For most of my life I've found a use for my feet. Besides just keeping my butt from falling on the ground. When I was a kid they were my only form of transport until my first bike at age eleven. In the Army I was a grunt. The jobs I've held longest were car runner, messenger and courier. Couldn't have done a one of 'em without my feet. A look at my education, all the way through half a year of graduate school, says I had my brain in mind. But it didn't work out that way.
Kept my ass reasonably small by running, walking and biking. Even went off the deep end in the '70s and early '80s by runnin' marathons and ultra-marathons. Can't say I recommend that to the reasonably sane. If time was no matter and I had no social attachments, some years would find me, pack on back, traipsin' along the Appalachian or coastal trails. Not sure why those things attract me. But they do.
Up in the northland we have two main walking trails, the Superior Hiking Trail and the North Country Trail. Both are more to my abilities these days. Scaled down from thousands to tens of miles. And parts of the North Country Trail pass right through a region I love to fish. In the Chippewa National Forest sixty-eight miles of it wind over rolling hills and within sight of small lakes. I've got it in my mind to cover those sixty-eight, most of it twice 'cause of the way I'll have to do it.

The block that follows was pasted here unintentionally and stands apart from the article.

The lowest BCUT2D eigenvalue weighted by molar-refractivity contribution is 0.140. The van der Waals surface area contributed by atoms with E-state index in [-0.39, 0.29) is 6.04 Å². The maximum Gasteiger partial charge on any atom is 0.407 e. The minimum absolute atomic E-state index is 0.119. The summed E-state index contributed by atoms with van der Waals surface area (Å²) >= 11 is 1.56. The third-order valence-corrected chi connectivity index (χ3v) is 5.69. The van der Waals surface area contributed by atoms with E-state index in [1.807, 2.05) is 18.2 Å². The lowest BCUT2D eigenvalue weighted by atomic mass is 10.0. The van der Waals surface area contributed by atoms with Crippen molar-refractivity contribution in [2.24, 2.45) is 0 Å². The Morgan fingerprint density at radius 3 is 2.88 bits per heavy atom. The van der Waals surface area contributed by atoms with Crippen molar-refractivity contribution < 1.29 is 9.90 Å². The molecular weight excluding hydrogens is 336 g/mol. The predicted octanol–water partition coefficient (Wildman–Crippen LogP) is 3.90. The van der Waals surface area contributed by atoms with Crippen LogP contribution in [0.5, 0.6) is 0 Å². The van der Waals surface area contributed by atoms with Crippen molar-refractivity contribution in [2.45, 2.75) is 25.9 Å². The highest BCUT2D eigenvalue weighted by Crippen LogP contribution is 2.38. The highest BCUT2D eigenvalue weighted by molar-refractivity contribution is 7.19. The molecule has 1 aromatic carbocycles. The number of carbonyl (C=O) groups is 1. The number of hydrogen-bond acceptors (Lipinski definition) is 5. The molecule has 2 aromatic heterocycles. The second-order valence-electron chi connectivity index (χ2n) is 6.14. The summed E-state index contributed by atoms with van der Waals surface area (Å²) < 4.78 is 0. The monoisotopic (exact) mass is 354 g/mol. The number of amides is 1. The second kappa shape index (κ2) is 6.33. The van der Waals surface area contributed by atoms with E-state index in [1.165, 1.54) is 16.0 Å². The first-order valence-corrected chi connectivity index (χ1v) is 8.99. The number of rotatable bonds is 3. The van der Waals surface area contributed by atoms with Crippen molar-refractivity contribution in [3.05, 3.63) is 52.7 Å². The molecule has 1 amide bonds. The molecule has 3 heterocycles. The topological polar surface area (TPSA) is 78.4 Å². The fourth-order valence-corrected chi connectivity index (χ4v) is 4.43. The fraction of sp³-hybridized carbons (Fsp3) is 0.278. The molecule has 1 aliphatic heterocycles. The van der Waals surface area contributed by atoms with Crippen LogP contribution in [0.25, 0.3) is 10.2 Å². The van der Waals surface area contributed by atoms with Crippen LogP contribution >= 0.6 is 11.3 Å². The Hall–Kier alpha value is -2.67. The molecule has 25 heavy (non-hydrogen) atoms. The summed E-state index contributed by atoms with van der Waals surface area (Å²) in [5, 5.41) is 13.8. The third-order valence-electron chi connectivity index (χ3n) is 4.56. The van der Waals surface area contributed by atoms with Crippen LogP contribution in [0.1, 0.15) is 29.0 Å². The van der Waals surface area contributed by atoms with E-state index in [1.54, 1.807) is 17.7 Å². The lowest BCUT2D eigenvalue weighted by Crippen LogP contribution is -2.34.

The plan is to take small segments of it at a time. At present I see no need to pack gear and spend nights camping. Instead, park in strategic locations and do single out and back hikes. Say five miles up the trail, then five return. Not repetitious to me at all. One direction I'll get to see the north side of the trees, on the return, the south. Uphills magically become downhills. Obviously, I'm easily entertained.
Sometimes I'll stash my bike at the destination and pedal back on forest roads. Traffic is rare in the forest, at least during the mid-week when the ATV freaks aren't out tryin' to get airborne on the hills. On the bike days I figure on eight miles one way. With a little luck using both methods the Trail could be covered in ten or twelve segments. At least that's the plan for now. Time and my back will tell.